THE leader of the Labour Party says it is "brilliant" to be in Brighton.

Thousands of party faithful have descended on the city for the party's annual conference – the first with Sir Keir Starmer at the helm.

He joined Hove and Portslade MP Peter Kyle and shadow chancellor Rachel Reeves yesterday morning to walk along George Street in Hove.

The Argus:

He spoke with customers outside Gail's bakery, chatted to workers at Little Jasmine Therapies and Bert's Homestore and mingled with shoppers in the street.

Mr Kyle said: "It was a great visit and you can see how appealing Keir is to residents and people in the street.


"George Street is a really great, familiar street setting and lots of people were coming up, engaging with him and laughing about life and about situations.

"At the moment, we have a government that cannot think strategically.

The Argus:

'What Keir and Rachel are offering is strategic, competent government that takes the business of running a country seriously.

"That is overlayed with a promise to invest in those communities that need it the most."

On Saturday, Mr Kyle welcomed the Labour Party to the city in the first speech of the five-day conference.

Addressing hundreds at the Brighton Centre, he urged members not to forget about Hove – praising "the best ice cream in town" at Marrocco's.

The Argus:

Hours earlier, The Argus managed to grab a brief chat with Keir Starmer ahead of the conference which could be "make or break" for his leadership.

He was visiting Shoreham Technical Centre (STC), engineering firm Ricardo’s head office.

He said: "Absolutely fantastic to be back in Brighton, really looking forward to our conference.

"It’s a real chance to come together and map out what the future looks like.

"It’s fantastic to be here at Ricardo’s this morning and look at some of the politics we’re talking about in terms of new technology in action.

"And to see some of the workforce here doing what they’re doing is absolutely uplifting.

"So very, very pleased to be here in Brighton."

The Argus:

Running between Saturday and Wednesday, the conference is a time for the political party to connect with its members, vote on issues, raise funds and showcase its policies.

It is taking place between two venues – the Brighton Centre and Hilton Brighton Metropole – with Sussex Police increasing their presence across the seafront for the duration.

Those attending need to show proof of double vaccination, or show a negative lateral flow test taken over the 24 hours previously.

The Argus:

Sir Keir spoke to supporters after arriving at the conference, accusing the government of “letting people down so badly”.

Flanked by deputy leader Angela Rayner and party chairwoman Anneliese Dodds, he told those gathered: “It is absolutely fantastic to be here in Brighton.

“We’re all really, really looking forward to this, our first chance to speak to the party in person and set out our vision for the future.

“We’re obviously in a crucial time for the country and this government is letting people down so badly, whether it is hammering working people on tax and Universal Credit, whether it is shortages of food and fuel.

“I’ve just been up the road (and seen) three petrol stations, one of them with a massive queue and two of them with no fuel.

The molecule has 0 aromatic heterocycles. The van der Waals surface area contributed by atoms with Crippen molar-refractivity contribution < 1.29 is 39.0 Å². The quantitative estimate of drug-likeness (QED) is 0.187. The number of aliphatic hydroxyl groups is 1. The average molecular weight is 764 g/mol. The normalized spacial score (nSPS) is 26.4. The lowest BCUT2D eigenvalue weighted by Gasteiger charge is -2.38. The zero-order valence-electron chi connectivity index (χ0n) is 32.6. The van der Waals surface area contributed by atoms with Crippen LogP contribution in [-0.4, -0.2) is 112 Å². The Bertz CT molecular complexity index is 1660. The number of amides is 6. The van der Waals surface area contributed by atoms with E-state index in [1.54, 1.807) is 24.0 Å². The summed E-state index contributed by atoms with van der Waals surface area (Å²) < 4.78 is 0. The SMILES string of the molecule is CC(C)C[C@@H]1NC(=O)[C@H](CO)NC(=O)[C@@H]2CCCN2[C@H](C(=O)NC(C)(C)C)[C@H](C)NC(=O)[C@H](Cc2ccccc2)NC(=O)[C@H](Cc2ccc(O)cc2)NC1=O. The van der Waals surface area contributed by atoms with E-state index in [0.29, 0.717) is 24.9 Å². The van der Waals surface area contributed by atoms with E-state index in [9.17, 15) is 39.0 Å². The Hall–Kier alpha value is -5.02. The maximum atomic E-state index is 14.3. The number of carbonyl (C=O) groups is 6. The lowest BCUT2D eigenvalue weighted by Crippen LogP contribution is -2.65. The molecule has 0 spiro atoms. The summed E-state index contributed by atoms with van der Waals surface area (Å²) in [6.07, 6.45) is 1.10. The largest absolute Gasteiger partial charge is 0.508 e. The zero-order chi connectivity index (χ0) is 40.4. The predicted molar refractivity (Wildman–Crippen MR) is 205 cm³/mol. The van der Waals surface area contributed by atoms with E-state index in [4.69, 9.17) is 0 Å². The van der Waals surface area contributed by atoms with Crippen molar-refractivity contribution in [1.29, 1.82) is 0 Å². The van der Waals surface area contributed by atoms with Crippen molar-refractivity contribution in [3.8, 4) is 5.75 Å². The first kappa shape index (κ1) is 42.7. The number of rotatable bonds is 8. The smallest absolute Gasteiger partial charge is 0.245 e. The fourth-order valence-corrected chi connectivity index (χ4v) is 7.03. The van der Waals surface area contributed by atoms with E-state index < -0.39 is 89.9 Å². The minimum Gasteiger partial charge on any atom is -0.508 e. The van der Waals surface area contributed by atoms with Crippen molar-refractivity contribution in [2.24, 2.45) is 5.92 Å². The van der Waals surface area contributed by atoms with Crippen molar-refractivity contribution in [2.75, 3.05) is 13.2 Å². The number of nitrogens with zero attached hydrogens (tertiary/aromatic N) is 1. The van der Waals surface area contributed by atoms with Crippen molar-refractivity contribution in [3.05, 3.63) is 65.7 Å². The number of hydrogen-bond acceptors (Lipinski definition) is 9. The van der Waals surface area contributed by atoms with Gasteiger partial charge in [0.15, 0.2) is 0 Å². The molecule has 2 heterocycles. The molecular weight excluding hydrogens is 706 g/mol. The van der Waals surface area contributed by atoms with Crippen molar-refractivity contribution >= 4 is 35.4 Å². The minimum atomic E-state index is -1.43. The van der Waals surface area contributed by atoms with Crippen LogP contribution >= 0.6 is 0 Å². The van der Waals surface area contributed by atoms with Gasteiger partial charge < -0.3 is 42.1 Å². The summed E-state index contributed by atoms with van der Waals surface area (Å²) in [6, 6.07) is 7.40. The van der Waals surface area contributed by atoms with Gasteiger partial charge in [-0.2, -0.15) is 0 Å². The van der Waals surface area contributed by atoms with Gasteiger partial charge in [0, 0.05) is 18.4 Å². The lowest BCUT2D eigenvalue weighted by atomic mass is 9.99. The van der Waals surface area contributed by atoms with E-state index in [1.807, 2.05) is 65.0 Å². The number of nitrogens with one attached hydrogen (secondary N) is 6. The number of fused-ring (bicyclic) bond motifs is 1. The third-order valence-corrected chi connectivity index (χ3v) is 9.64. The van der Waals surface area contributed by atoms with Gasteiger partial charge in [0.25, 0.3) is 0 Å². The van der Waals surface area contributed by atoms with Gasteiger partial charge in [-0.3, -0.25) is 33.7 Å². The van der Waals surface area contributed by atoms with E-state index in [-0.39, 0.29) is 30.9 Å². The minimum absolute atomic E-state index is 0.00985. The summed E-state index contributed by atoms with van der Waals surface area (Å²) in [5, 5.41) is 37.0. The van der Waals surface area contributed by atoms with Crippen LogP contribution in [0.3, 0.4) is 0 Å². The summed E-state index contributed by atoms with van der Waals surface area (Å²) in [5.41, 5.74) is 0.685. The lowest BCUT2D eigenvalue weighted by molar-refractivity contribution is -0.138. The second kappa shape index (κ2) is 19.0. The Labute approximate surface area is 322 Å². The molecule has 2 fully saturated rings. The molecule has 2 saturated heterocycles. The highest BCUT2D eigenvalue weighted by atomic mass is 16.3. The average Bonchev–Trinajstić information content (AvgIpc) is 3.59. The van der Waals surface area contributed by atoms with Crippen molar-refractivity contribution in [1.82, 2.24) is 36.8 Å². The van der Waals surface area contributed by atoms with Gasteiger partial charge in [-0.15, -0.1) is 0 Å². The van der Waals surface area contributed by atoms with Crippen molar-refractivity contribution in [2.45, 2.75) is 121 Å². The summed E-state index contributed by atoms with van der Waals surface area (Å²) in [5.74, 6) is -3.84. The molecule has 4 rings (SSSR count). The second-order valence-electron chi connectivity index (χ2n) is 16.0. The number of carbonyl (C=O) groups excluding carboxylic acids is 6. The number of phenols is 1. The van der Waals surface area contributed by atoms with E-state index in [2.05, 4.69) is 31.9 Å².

“So this is our opportunity to set out the alternatives, set out the vision, set out our ideas, and we’re all really looking forward to this. Thank you so much.”

The conference has already got off to a busy start.

Keir Starmer’s watered-down set of Labour reforms will be put to the conference after he was forced to ditch a major shake-up of the leadership election process.

The leader arrived in Brighton insisting the conference would be a chance to “set out our vision for the future”.

However, behind the scenes, opposition from the unions and Labour’s left to proposals which would have dramatically increased MPs’ influence in the election of a new leader have been a blow to him.

A revised set of plans has now been agreed by the party’s ruling National Executive Committee and will be put to the conference.

Sir Keir has ruled out nationalising the UK’s largest energy firms in a major departure from the leadership of Labour under Jeremy Corbyn.

But he did not exclude the possibility of another form of “common ownership” of the Big Six companies if he became Prime Minister, as a crisis of spiralling bills looms.

In an interview during the conference, Sir Keir also did not rule out raising income tax if he formed a government as he set out his principles for fairer taxation.

Menwhile deputy leader Angela Rayner has refused to apologise for describing senior Tories as “scum”.

Ms Rayner’s attack, delivered at a reception for activists at the party conference, has outraged members of the government, with one minister accusing her of “talking crap”.

But Ms Rayner said she would only apologise if Boris Johnson said sorry for past comments he made “that are homophobic, that are racist, that are misogynistic”.

GMB general secretary Gary Smith is proposing a less radical Green New Deal motion, which backs nuclear and “green gas”.

He said: “Energy is complex and we are going to need gas for years to come as we chart our way to the hydrogen future. We need gas for heating and power but we need it for the NHS and for our food supply too."

The passion inside the Brighton Centre conference was echoed outside.

Piers Corbyn, brother of former Labour leader Jeremy Corbyn, led an anti-vaccination demonstration.

Protesters shouted anti-lockdown, vaccination and BBC messages towards the entrance to the conference in King's Road while members walked inside.

Police stepped in to intervene after tempers frayed between pro-European demonstrators and anti-vaccination protesters.